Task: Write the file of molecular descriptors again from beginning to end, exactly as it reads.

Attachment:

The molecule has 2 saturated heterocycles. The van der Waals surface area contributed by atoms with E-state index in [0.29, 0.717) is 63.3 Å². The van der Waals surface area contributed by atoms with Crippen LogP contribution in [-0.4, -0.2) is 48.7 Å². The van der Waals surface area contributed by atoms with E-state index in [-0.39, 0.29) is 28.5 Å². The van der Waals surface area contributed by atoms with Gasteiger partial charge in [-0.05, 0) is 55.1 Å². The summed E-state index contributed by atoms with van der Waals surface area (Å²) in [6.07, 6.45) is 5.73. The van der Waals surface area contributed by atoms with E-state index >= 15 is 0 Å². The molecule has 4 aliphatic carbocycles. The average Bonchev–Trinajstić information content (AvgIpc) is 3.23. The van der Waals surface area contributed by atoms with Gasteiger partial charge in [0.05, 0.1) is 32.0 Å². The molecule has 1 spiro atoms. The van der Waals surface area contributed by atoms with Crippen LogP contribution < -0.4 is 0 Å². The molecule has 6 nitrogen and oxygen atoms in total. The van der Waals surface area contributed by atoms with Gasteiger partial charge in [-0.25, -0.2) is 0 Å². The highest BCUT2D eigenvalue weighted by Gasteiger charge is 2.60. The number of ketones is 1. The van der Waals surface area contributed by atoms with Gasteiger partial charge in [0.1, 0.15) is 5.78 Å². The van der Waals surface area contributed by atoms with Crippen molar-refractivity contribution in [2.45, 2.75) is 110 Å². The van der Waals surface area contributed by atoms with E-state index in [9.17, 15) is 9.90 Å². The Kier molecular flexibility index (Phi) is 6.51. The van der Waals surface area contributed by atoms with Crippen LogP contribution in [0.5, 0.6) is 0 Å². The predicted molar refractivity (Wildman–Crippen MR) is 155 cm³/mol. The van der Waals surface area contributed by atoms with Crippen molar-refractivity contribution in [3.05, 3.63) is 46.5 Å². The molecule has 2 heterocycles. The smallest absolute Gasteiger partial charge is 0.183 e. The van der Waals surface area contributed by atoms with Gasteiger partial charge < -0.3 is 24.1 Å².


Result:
The molecule has 2 saturated heterocycles. The van der Waals surface area contributed by atoms with E-state index in [0.29, 0.717) is 63.3 Å². The van der Waals surface area contributed by atoms with Crippen LogP contribution in [-0.4, -0.2) is 48.7 Å². The van der Waals surface area contributed by atoms with E-state index in [-0.39, 0.29) is 28.5 Å². The van der Waals surface area contributed by atoms with Gasteiger partial charge in [-0.05, 0) is 55.1 Å². The summed E-state index contributed by atoms with van der Waals surface area (Å²) in [6.07, 6.45) is 5.73. The van der Waals surface area contributed by atoms with E-state index >= 15 is 0 Å². The molecule has 4 aliphatic carbocycles. The average Bonchev–Trinajstić information content (AvgIpc) is 3.23. The van der Waals surface area contributed by atoms with Gasteiger partial charge in [0.05, 0.1) is 32.0 Å². The molecule has 1 spiro atoms. The van der Waals surface area contributed by atoms with Crippen LogP contribution < -0.4 is 0 Å². The molecule has 6 nitrogen and oxygen atoms in total. The van der Waals surface area contributed by atoms with Gasteiger partial charge in [-0.25, -0.2) is 0 Å². The highest BCUT2D eigenvalue weighted by Gasteiger charge is 2.60. The number of ketones is 1. The van der Waals surface area contributed by atoms with Gasteiger partial charge in [0.1, 0.15) is 5.78 Å². The van der Waals surface area contributed by atoms with Crippen molar-refractivity contribution in [2.45, 2.75) is 110 Å². The van der Waals surface area contributed by atoms with E-state index in [9.17, 15) is 9.90 Å². The Kier molecular flexibility index (Phi) is 6.51. The van der Waals surface area contributed by atoms with Crippen LogP contribution in [0.5, 0.6) is 0 Å². The predicted molar refractivity (Wildman–Crippen MR) is 155 cm³/mol. The van der Waals surface area contributed by atoms with Crippen molar-refractivity contribution in [3.05, 3.63) is 46.5 Å². The molecule has 2 heterocycles. The smallest absolute Gasteiger partial charge is 0.183 e. The van der Waals surface area contributed by atoms with Gasteiger partial charge < -0.3 is 24.1 Å².